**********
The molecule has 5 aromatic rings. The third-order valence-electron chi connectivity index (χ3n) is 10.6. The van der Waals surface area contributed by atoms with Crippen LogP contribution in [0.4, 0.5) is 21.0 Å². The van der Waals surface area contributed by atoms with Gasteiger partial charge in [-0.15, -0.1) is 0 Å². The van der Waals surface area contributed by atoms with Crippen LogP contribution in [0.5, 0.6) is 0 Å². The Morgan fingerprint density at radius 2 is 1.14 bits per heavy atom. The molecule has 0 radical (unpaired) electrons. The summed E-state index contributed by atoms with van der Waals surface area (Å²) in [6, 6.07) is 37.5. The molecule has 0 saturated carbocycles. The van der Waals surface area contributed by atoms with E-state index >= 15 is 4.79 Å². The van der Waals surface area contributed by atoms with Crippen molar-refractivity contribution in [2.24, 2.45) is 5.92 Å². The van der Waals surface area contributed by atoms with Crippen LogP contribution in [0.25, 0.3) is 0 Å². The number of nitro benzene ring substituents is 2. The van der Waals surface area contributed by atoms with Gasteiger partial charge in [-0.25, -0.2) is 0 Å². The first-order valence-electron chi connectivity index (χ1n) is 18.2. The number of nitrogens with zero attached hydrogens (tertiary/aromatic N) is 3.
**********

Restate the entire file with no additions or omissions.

The molecule has 5 aromatic rings. The third-order valence-electron chi connectivity index (χ3n) is 10.6. The van der Waals surface area contributed by atoms with Crippen LogP contribution in [0.4, 0.5) is 21.0 Å². The van der Waals surface area contributed by atoms with Gasteiger partial charge in [-0.15, -0.1) is 0 Å². The van der Waals surface area contributed by atoms with Crippen LogP contribution in [0.5, 0.6) is 0 Å². The Morgan fingerprint density at radius 2 is 1.14 bits per heavy atom. The molecule has 0 radical (unpaired) electrons. The summed E-state index contributed by atoms with van der Waals surface area (Å²) in [6, 6.07) is 37.5. The molecule has 0 saturated carbocycles. The van der Waals surface area contributed by atoms with E-state index >= 15 is 4.79 Å². The van der Waals surface area contributed by atoms with Crippen molar-refractivity contribution in [2.24, 2.45) is 5.92 Å². The van der Waals surface area contributed by atoms with Crippen LogP contribution in [0.25, 0.3) is 0 Å². The number of nitro benzene ring substituents is 2. The van der Waals surface area contributed by atoms with Gasteiger partial charge in [-0.25, -0.2) is 0 Å². The first-order valence-electron chi connectivity index (χ1n) is 18.2. The number of nitrogens with zero attached hydrogens (tertiary/aromatic N) is 3.